cause noun, verb definition, meaning - what is cause noun, verb in the British English Dictionary & Thesaurus - Cambridge Dictionaries Online

Cambridge Dictionaries online Cambridge Dictionaries online

The most popular online dictionary and thesaurus for learners of English

English definition of “cause”

See all translations

cause

noun uk   /kɔːz/  us   /kɑːz/

cause noun (REASON)

B2 [C or U] the reason why something, especially something bad, happens: The police are still trying to establish the cause of the fire. She had died of natural causes. I wouldn't tell you without (good) cause (= if there was not a (good) reason). I believe we have/there is just cause (= a fair reason) for taking this action.C2 [U] a reason to feel something or to behave in a particular way: He's never given me any cause for concern.
More examples

cause noun (PRINCIPLE)

C1 [C] a socially valuable principle that is strongly supported by some people: They are fighting for a cause - the liberation of their people. I'll sponsor you for £10 - it's all in a good cause.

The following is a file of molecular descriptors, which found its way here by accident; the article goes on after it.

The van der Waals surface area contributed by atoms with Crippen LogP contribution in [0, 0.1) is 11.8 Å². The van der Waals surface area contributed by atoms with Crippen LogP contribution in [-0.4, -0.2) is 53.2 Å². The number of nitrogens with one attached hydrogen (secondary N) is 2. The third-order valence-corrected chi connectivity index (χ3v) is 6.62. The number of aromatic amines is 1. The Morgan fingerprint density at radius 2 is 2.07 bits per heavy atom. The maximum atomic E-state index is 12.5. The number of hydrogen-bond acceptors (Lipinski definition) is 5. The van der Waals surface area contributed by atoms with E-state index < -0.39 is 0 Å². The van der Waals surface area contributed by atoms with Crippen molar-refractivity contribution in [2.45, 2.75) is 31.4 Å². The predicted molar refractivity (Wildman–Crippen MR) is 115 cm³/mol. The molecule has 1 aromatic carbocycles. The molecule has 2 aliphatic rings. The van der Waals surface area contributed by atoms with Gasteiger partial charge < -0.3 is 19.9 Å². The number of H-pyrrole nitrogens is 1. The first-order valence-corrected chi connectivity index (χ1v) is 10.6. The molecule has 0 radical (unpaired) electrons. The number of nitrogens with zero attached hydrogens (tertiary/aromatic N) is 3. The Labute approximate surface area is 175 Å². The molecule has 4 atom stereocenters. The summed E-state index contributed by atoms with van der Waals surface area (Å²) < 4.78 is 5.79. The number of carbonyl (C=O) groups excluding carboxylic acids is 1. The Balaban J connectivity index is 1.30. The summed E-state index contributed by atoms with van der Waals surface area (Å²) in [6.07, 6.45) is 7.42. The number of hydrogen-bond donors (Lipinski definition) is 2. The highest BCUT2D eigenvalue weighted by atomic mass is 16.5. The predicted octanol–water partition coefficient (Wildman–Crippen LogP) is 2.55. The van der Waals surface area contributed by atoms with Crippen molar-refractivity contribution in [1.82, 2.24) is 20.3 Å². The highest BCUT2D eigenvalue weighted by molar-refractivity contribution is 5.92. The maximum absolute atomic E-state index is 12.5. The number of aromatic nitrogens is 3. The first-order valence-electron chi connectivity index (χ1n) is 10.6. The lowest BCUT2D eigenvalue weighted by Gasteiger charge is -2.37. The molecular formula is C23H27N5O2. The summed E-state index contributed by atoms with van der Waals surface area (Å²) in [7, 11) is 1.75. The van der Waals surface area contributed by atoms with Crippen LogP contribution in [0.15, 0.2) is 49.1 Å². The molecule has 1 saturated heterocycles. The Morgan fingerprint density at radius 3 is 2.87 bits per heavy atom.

More examples

cause

verb [T] uk   /kɔːz/  us   /kɑːz/
B2 to make something happen, especially something bad: The difficult driving conditions caused several accidents. [+ obj + to infinitive ] The bright light caused her to blink. Most heart attacks are caused by blood clots. [+ two objects] I hope the children haven't caused you too much trouble.
More examples
(Definition of cause noun, verb from the Cambridge Advanced Learners Dictionary & Thesaurus © Cambridge University Press)
What is the pronunciation of cause?
Add Cambridge dictionaries to your browser to your website

Definitions of “cause” in other dictionaries

Word of the Day

selfless

caring more for what other people need and want rather than for what you yourself need and want

Word of the Day

She’s got very good posture. (How we stand and sit)

by Kate Woodford,
May 27, 2015
Recently on this blog, we looked at the words that we use to describe the way we move. This week we’re looking at words for describing our bodies when they are still, whether we are standing or sitting. Since most of us do far too much of this, let’s start with sitting.

Read More 

ebolaphobia noun

June 01, 2015
irrational fear of the (spread of) the Ebola virus Ebolaphobia Going Viral

Read More